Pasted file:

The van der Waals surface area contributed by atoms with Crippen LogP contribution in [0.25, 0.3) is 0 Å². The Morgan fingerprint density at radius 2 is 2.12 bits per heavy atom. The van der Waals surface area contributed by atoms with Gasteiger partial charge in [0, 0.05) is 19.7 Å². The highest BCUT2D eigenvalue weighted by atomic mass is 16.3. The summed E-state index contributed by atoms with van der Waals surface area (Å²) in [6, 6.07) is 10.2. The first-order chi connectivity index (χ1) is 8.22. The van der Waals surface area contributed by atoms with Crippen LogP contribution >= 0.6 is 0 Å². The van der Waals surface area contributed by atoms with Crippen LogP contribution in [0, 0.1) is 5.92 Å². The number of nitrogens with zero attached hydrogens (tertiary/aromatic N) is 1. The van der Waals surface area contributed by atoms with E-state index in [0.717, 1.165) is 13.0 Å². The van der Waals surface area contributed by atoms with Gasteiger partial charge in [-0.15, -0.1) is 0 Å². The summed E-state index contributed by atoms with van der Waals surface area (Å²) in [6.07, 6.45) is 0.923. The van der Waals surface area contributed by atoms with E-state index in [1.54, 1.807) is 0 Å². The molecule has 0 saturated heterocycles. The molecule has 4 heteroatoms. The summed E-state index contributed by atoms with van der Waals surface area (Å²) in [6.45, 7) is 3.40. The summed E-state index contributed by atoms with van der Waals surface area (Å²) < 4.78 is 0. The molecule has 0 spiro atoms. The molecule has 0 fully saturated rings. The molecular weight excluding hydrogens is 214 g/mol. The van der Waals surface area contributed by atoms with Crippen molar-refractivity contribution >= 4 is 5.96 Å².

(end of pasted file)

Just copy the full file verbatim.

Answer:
The van der Waals surface area contributed by atoms with Crippen LogP contribution in [0.25, 0.3) is 0 Å². The Morgan fingerprint density at radius 2 is 2.12 bits per heavy atom. The van der Waals surface area contributed by atoms with Gasteiger partial charge in [0, 0.05) is 19.7 Å². The highest BCUT2D eigenvalue weighted by atomic mass is 16.3. The summed E-state index contributed by atoms with van der Waals surface area (Å²) in [6, 6.07) is 10.2. The first-order chi connectivity index (χ1) is 8.22. The van der Waals surface area contributed by atoms with Crippen LogP contribution >= 0.6 is 0 Å². The van der Waals surface area contributed by atoms with Crippen LogP contribution in [0, 0.1) is 5.92 Å². The number of nitrogens with zero attached hydrogens (tertiary/aromatic N) is 1. The van der Waals surface area contributed by atoms with E-state index in [0.717, 1.165) is 13.0 Å². The van der Waals surface area contributed by atoms with Gasteiger partial charge in [-0.15, -0.1) is 0 Å². The summed E-state index contributed by atoms with van der Waals surface area (Å²) in [6.07, 6.45) is 0.923. The van der Waals surface area contributed by atoms with E-state index in [1.54, 1.807) is 0 Å². The molecule has 0 saturated heterocycles. The molecule has 4 heteroatoms. The summed E-state index contributed by atoms with van der Waals surface area (Å²) in [6.45, 7) is 3.40. The summed E-state index contributed by atoms with van der Waals surface area (Å²) < 4.78 is 0. The molecule has 0 spiro atoms. The molecule has 0 fully saturated rings. The molecular weight excluding hydrogens is 214 g/mol. The van der Waals surface area contributed by atoms with Crippen molar-refractivity contribution >= 4 is 5.96 Å².